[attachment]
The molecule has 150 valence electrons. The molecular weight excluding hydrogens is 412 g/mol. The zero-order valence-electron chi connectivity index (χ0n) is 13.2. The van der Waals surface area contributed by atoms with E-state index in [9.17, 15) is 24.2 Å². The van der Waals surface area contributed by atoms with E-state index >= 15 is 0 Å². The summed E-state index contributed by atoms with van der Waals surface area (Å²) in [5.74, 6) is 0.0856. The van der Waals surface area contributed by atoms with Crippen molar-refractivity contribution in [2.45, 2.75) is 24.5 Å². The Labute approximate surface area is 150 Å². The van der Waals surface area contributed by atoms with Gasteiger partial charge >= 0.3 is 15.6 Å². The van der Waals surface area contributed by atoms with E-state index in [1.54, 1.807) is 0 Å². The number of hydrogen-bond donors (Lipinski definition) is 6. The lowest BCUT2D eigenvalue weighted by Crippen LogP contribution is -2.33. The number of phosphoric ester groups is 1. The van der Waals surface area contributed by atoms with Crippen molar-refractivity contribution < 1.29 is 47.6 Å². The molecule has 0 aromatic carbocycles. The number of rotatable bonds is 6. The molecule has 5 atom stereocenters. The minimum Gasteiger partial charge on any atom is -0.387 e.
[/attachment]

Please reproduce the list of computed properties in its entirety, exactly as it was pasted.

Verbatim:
The molecule has 150 valence electrons. The molecular weight excluding hydrogens is 412 g/mol. The zero-order valence-electron chi connectivity index (χ0n) is 13.2. The van der Waals surface area contributed by atoms with E-state index in [9.17, 15) is 24.2 Å². The van der Waals surface area contributed by atoms with E-state index >= 15 is 0 Å². The summed E-state index contributed by atoms with van der Waals surface area (Å²) in [5.74, 6) is 0.0856. The van der Waals surface area contributed by atoms with Crippen molar-refractivity contribution in [2.45, 2.75) is 24.5 Å². The Labute approximate surface area is 150 Å². The van der Waals surface area contributed by atoms with Gasteiger partial charge >= 0.3 is 15.6 Å². The van der Waals surface area contributed by atoms with E-state index in [1.54, 1.807) is 0 Å². The number of hydrogen-bond donors (Lipinski definition) is 6. The lowest BCUT2D eigenvalue weighted by Crippen LogP contribution is -2.33. The number of phosphoric ester groups is 1. The van der Waals surface area contributed by atoms with Crippen molar-refractivity contribution < 1.29 is 47.6 Å². The molecule has 0 aromatic carbocycles. The number of rotatable bonds is 6. The molecule has 5 atom stereocenters. The minimum Gasteiger partial charge on any atom is -0.387 e.